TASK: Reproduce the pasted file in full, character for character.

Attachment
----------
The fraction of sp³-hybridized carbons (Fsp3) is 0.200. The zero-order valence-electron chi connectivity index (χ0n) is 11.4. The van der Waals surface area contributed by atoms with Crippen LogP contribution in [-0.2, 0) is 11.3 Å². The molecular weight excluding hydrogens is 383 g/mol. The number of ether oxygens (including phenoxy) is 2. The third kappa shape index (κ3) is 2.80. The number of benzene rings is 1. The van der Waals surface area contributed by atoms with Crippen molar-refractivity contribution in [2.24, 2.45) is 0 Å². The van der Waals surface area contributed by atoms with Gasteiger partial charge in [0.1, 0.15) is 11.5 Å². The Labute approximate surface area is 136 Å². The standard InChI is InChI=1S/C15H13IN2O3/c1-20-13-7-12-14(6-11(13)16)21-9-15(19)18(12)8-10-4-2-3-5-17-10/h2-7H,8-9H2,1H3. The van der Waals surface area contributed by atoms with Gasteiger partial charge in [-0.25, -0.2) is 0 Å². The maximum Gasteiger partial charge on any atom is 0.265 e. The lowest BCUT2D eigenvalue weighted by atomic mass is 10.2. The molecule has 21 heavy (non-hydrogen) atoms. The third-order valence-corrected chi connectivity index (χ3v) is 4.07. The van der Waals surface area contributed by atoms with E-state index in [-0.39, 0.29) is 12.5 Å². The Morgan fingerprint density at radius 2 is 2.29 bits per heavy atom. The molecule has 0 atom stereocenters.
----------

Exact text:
The fraction of sp³-hybridized carbons (Fsp3) is 0.200. The zero-order valence-electron chi connectivity index (χ0n) is 11.4. The van der Waals surface area contributed by atoms with Crippen LogP contribution in [-0.2, 0) is 11.3 Å². The molecular weight excluding hydrogens is 383 g/mol. The number of ether oxygens (including phenoxy) is 2. The third kappa shape index (κ3) is 2.80. The number of benzene rings is 1. The van der Waals surface area contributed by atoms with Crippen molar-refractivity contribution in [2.24, 2.45) is 0 Å². The van der Waals surface area contributed by atoms with Gasteiger partial charge in [0.1, 0.15) is 11.5 Å². The Labute approximate surface area is 136 Å². The standard InChI is InChI=1S/C15H13IN2O3/c1-20-13-7-12-14(6-11(13)16)21-9-15(19)18(12)8-10-4-2-3-5-17-10/h2-7H,8-9H2,1H3. The van der Waals surface area contributed by atoms with Gasteiger partial charge in [-0.25, -0.2) is 0 Å². The maximum Gasteiger partial charge on any atom is 0.265 e. The lowest BCUT2D eigenvalue weighted by atomic mass is 10.2. The molecule has 21 heavy (non-hydrogen) atoms. The third-order valence-corrected chi connectivity index (χ3v) is 4.07. The van der Waals surface area contributed by atoms with E-state index in [-0.39, 0.29) is 12.5 Å². The Morgan fingerprint density at radius 2 is 2.29 bits per heavy atom. The molecule has 0 atom stereocenters.